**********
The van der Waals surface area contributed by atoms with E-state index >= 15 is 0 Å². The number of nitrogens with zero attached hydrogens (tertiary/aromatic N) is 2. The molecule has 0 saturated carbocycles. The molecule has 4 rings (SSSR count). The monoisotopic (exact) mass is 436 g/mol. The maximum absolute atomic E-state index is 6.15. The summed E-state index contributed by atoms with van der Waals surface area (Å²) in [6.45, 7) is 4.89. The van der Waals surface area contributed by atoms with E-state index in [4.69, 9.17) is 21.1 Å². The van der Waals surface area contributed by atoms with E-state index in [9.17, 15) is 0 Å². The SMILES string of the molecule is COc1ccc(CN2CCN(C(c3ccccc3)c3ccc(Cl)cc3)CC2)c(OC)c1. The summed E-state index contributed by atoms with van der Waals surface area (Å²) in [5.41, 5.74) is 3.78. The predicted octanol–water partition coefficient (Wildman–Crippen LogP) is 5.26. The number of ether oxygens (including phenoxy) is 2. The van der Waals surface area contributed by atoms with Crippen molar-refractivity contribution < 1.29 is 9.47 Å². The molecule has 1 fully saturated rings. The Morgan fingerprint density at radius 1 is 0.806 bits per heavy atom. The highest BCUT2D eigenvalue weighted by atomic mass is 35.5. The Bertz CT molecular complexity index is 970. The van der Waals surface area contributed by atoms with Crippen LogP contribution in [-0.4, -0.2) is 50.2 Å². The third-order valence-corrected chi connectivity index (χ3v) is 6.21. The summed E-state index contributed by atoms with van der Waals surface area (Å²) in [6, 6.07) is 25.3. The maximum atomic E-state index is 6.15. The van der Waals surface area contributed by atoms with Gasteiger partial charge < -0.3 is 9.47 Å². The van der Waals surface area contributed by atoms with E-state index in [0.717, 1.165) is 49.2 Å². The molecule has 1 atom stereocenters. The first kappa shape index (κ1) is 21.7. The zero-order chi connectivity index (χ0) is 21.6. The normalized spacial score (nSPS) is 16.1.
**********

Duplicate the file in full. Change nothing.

The van der Waals surface area contributed by atoms with E-state index >= 15 is 0 Å². The number of nitrogens with zero attached hydrogens (tertiary/aromatic N) is 2. The molecule has 0 saturated carbocycles. The molecule has 4 rings (SSSR count). The monoisotopic (exact) mass is 436 g/mol. The maximum absolute atomic E-state index is 6.15. The summed E-state index contributed by atoms with van der Waals surface area (Å²) in [6.45, 7) is 4.89. The van der Waals surface area contributed by atoms with E-state index in [4.69, 9.17) is 21.1 Å². The van der Waals surface area contributed by atoms with E-state index in [9.17, 15) is 0 Å². The SMILES string of the molecule is COc1ccc(CN2CCN(C(c3ccccc3)c3ccc(Cl)cc3)CC2)c(OC)c1. The summed E-state index contributed by atoms with van der Waals surface area (Å²) in [5.41, 5.74) is 3.78. The predicted octanol–water partition coefficient (Wildman–Crippen LogP) is 5.26. The number of ether oxygens (including phenoxy) is 2. The van der Waals surface area contributed by atoms with Crippen molar-refractivity contribution < 1.29 is 9.47 Å². The molecule has 1 fully saturated rings. The Morgan fingerprint density at radius 1 is 0.806 bits per heavy atom. The highest BCUT2D eigenvalue weighted by atomic mass is 35.5. The Bertz CT molecular complexity index is 970. The van der Waals surface area contributed by atoms with Crippen LogP contribution in [-0.4, -0.2) is 50.2 Å². The third-order valence-corrected chi connectivity index (χ3v) is 6.21. The summed E-state index contributed by atoms with van der Waals surface area (Å²) in [6, 6.07) is 25.3. The maximum atomic E-state index is 6.15. The van der Waals surface area contributed by atoms with Gasteiger partial charge < -0.3 is 9.47 Å². The van der Waals surface area contributed by atoms with E-state index in [0.717, 1.165) is 49.2 Å². The molecule has 1 atom stereocenters. The first kappa shape index (κ1) is 21.7. The zero-order chi connectivity index (χ0) is 21.6. The normalized spacial score (nSPS) is 16.1.